Neurological and Cognitive-Perceptual Approaches Flashcards Preview

COTA Neurological Disorders and Intervention Approaches > Neurological and Cognitive-Perceptual Approaches > Flashcards

Flashcards in Neurological and Cognitive-Perceptual Approaches Deck (53):
1

Contemporary Task-Oriented Approaches to Motor Control

Reject assumptions of reflex-hierarchical model of motor control and traditional neuro theories

Movement is controlled by the integration and interaction of multiple systems (enviroment, sensorimotor, musculoskeletal, behavioral/emotional goals)

Includes motor learning principles

Believes continued practice of compensatory methods limits functional recovery

2

Stages of Motor Learning

1. Skill Acquisition/Cognitive stage

2. Skill Retention/Associated stage

3. Skill Transfer/Autonomous stage

3

Cognitive Stage
of Motor Learning

Develops an understanding of task.

Strategies
Highlight purpose of task
Demo ideal performance of task
Have pt verbalize task components/requirements
Select appropriate feedback- (high dependence on vision; focus on errors as they become consistent; focus on success of movement outcome)
Learner self-eval (id problems/solutions)
Organize initial practice
Assess, modify arousal lvls
Structure environment

4

Associated Stage
of Motor Learning

Learner practices movements, refines motor program
Dependence on visual feedback decreases; proprioceptive feedback increases

Strategies
Select appropriate feedback- continue to focus on consistent errors and success of outcome; assist learner with self-eval and decision-making
Organize feedback schedule
Organize practice- encourage consistency of performance
Structure environment

5

Autonomous Stage
of Motor Learning

Learner practices movements; continues to refine motor responses; movements are largely error-free

Strategies
Assesses need for conscious attention, automaticity of movements
Select appropriated feedback- occasional feedback when errors are evident
Organize practice- high lvls of practice are appropriate
Structure enviroment
Focus on competitive aspects of skills as appropriate

6

Motor Learning Practice

Random practice- practice of several tasks that are presented in a random order, encouraging reformulation of the solution to the presented motor problem

Blocked practice- repeated performance of the same motor skill

Variable conditions- practice of skills in various contexts to improve transfer of learning and retention

Mental practice- cognitive rehearsal of a skill w/o actually moving

7

NDT Treatment

Inhibit abnormal patterns of movement and posture via handling, positioning, use of key points of control

Goal is to replace the abnormal movement patterns with normal patterns of movement. Secondary result will be more normal sensory input to reinforce the normal movement patterns

8

PNF Approach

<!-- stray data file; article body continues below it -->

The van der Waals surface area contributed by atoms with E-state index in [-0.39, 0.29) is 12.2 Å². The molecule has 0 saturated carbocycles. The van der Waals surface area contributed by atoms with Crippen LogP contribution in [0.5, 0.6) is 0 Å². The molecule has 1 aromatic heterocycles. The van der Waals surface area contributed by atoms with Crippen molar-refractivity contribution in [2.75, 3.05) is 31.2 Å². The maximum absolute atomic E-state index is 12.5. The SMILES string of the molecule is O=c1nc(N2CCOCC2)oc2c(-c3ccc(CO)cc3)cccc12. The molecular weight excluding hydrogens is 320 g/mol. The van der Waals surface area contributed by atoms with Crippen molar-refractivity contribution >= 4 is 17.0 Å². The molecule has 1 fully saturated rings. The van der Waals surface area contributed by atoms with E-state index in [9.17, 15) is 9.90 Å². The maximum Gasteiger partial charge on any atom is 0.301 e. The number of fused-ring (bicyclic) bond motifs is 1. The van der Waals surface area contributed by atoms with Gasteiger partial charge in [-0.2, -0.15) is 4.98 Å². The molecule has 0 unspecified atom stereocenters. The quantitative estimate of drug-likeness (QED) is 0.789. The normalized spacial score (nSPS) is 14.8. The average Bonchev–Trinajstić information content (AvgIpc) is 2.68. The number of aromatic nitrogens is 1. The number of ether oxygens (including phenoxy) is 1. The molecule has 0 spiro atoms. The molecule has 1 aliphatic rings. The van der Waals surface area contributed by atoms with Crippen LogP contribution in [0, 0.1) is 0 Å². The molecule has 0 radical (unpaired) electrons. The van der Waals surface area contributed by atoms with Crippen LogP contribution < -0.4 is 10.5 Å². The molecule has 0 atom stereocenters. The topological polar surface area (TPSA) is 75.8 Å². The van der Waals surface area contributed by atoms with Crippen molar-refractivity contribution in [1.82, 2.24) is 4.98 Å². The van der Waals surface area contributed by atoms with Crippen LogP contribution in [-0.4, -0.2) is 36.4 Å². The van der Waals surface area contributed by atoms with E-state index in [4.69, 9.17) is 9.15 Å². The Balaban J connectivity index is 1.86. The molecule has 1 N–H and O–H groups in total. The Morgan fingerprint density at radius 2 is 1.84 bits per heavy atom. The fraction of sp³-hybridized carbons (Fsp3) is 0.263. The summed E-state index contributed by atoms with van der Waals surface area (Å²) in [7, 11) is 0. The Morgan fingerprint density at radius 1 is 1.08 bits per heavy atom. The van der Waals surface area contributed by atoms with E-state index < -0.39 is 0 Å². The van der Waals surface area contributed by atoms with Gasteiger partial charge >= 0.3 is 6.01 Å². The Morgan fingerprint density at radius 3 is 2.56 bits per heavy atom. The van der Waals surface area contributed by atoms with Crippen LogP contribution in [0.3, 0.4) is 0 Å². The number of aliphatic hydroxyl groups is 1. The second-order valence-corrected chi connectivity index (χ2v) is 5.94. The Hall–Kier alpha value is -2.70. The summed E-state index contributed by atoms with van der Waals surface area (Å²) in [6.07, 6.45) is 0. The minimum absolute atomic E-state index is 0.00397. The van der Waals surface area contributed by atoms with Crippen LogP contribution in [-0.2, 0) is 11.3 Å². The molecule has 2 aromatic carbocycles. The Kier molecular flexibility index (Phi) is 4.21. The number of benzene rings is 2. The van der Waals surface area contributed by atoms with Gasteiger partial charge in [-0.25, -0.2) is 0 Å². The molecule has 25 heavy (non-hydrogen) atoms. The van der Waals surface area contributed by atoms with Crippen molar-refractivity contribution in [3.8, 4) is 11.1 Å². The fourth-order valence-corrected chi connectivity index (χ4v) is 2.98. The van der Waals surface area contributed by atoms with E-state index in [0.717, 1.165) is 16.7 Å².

Stimulation of the proprioceptors (in the joints)
Use of reflexes to stimulate normal movement
Focus is on correcting imbalances between the antagonists
Facilitate stronger muscles to stimulate the weaker ones
Use of sensory cues to facilitate normal motor movement (touch, vision, auditory)
Use of diagonal and circular patterns of movement to reinforce normal patterns of movement

9

Brunnstorm Approach

there is belief to use whatever the patient may have.

Sees the use of synergies as being ok and if used over and over then ultimately they get integrated into more normal patterns of movement

10

Rood Approach

Felt sensory stimulation assisted with the development of normal muscle tone and motor responses

Treatment uses a lot of vibration, stroking, slow rolling from side to side, brushing, rubbing, followed by a functional motor movement

11

Assessment of Glenohumeral Joint Subluxation

Allow pt's arm to dangle into gravity

Palpate the space underneath the acromion process w/index finger

Compare to intact side and document width of space in terms of finger breadths

12

Direct Intervention (Bolus)
Oral Motor Dysfunction

Mod if consistency, amount, and pacing of solids and liquids

Postural interventions to increase swallowing efficiency during meals (chin tuck, head tilt, head turn)

Specific swallowing adaptions

13

Indirect Intervention (No Bolus)
Oral Motor Dysfunction

Thermal (cold) stimulation via chilled dental examination mirror to elicit a swallow reflex

Reflex facilitation

Strengthening, facilitation, and coordination of oral movements

Airway adduction procedures

Positioning

14

Goals of Orthotic/Splinting Interventions for Neuromotor Dysfunction

Prevent/correct deformity

Control spasticity by aligning joints and providing stretch

Position hand in functional posture

Compensate for weakness

Support painful joint

Promote distal joint mobility

Immobilize to promote healing

Prevent/reduce scarring

15

Types of Inhibitory/Tone Normalizing Orthoses

Bobath finger spreader- soft splint positions digits/thumb in abd to reduce tone

Rood cone- reduce flexor spasticity in hand

Orthokinetic splints- utilizes tactile input to facilitate and/or inhibit muscle groups

Spasticity reduction splint- places the spastic distal extremity on submaximal stretch to reduce spasticity

16

Cock-up Splint

Supports the wrist in 10-20* of ext to prevent contracture

Allows digits to function

17

Ayres Sensory Integration Approach

Assumes:
Neuroplasticity of the CNS allows for its modifications

Sensory integration occurs in a developmental sequential manner

18

Tactile Modulation for Tactile Defensiveness; Hypo/Hypersensitivity; Sensory Seeking